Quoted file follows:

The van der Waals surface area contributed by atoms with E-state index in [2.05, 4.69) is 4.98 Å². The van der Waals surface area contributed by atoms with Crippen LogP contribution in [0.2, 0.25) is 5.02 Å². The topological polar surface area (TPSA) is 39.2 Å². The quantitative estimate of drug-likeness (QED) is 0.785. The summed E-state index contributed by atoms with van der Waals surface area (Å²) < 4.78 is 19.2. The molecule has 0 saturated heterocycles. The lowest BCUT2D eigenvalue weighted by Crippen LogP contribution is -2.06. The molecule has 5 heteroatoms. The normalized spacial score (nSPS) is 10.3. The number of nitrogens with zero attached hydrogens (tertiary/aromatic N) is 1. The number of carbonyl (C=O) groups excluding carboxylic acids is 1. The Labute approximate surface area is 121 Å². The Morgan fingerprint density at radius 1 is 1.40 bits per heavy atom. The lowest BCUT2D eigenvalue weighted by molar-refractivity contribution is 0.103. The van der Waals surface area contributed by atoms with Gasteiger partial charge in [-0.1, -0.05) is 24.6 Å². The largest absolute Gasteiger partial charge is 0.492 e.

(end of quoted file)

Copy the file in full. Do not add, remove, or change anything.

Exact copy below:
The van der Waals surface area contributed by atoms with E-state index in [2.05, 4.69) is 4.98 Å². The van der Waals surface area contributed by atoms with Crippen LogP contribution in [0.2, 0.25) is 5.02 Å². The topological polar surface area (TPSA) is 39.2 Å². The quantitative estimate of drug-likeness (QED) is 0.785. The summed E-state index contributed by atoms with van der Waals surface area (Å²) < 4.78 is 19.2. The molecule has 0 saturated heterocycles. The lowest BCUT2D eigenvalue weighted by Crippen LogP contribution is -2.06. The molecule has 5 heteroatoms. The normalized spacial score (nSPS) is 10.3. The number of nitrogens with zero attached hydrogens (tertiary/aromatic N) is 1. The number of carbonyl (C=O) groups excluding carboxylic acids is 1. The Labute approximate surface area is 121 Å². The Morgan fingerprint density at radius 1 is 1.40 bits per heavy atom. The lowest BCUT2D eigenvalue weighted by molar-refractivity contribution is 0.103. The van der Waals surface area contributed by atoms with Gasteiger partial charge in [-0.1, -0.05) is 24.6 Å². The largest absolute Gasteiger partial charge is 0.492 e.